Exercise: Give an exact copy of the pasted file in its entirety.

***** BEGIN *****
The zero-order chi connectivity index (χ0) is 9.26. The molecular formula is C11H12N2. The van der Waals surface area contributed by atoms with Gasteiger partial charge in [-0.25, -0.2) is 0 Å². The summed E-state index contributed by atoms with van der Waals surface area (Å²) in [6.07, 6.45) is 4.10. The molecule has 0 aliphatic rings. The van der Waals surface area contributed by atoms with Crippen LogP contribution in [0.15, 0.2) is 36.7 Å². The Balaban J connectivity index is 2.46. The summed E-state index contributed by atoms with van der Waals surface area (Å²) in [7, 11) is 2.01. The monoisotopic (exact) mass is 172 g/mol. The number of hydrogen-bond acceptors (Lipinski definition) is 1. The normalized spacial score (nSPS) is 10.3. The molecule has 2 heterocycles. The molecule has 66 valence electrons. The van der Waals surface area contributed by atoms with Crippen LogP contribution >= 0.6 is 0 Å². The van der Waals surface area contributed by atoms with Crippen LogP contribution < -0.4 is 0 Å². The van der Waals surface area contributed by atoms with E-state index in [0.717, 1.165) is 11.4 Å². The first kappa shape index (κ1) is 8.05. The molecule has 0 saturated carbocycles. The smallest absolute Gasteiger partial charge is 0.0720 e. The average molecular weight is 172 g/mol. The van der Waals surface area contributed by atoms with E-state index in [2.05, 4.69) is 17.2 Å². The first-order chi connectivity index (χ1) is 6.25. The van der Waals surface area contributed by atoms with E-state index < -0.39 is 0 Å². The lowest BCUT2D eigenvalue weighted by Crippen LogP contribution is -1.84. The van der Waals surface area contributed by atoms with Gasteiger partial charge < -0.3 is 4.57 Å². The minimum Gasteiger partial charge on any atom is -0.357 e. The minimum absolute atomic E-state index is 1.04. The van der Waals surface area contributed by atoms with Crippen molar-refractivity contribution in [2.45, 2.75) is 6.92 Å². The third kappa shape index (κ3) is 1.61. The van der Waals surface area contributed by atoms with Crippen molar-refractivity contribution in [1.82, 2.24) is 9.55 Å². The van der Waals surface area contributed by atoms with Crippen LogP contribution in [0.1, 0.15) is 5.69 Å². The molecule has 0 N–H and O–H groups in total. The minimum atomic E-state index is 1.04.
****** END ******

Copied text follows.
The zero-order chi connectivity index (χ0) is 9.26. The molecular formula is C11H12N2. The van der Waals surface area contributed by atoms with Gasteiger partial charge in [-0.25, -0.2) is 0 Å². The summed E-state index contributed by atoms with van der Waals surface area (Å²) in [6.07, 6.45) is 4.10. The molecule has 0 aliphatic rings. The van der Waals surface area contributed by atoms with Crippen LogP contribution in [0.15, 0.2) is 36.7 Å². The Balaban J connectivity index is 2.46. The summed E-state index contributed by atoms with van der Waals surface area (Å²) in [7, 11) is 2.01. The monoisotopic (exact) mass is 172 g/mol. The number of hydrogen-bond acceptors (Lipinski definition) is 1. The normalized spacial score (nSPS) is 10.3. The molecule has 2 heterocycles. The molecule has 66 valence electrons. The van der Waals surface area contributed by atoms with Crippen LogP contribution >= 0.6 is 0 Å². The van der Waals surface area contributed by atoms with Crippen LogP contribution < -0.4 is 0 Å². The van der Waals surface area contributed by atoms with E-state index in [0.717, 1.165) is 11.4 Å². The first kappa shape index (κ1) is 8.05. The molecule has 0 saturated carbocycles. The smallest absolute Gasteiger partial charge is 0.0720 e. The average molecular weight is 172 g/mol. The van der Waals surface area contributed by atoms with E-state index in [2.05, 4.69) is 17.2 Å². The first-order chi connectivity index (χ1) is 6.25. The van der Waals surface area contributed by atoms with E-state index < -0.39 is 0 Å². The lowest BCUT2D eigenvalue weighted by Crippen LogP contribution is -1.84. The van der Waals surface area contributed by atoms with Gasteiger partial charge < -0.3 is 4.57 Å². The minimum Gasteiger partial charge on any atom is -0.357 e. The minimum absolute atomic E-state index is 1.04. The van der Waals surface area contributed by atoms with Crippen molar-refractivity contribution in [2.45, 2.75) is 6.92 Å². The third kappa shape index (κ3) is 1.61. The van der Waals surface area contributed by atoms with Crippen molar-refractivity contribution in [1.82, 2.24) is 9.55 Å². The van der Waals surface area contributed by atoms with Crippen LogP contribution in [0.1, 0.15) is 5.69 Å². The molecule has 0 N–H and O–H groups in total. The minimum atomic E-state index is 1.04.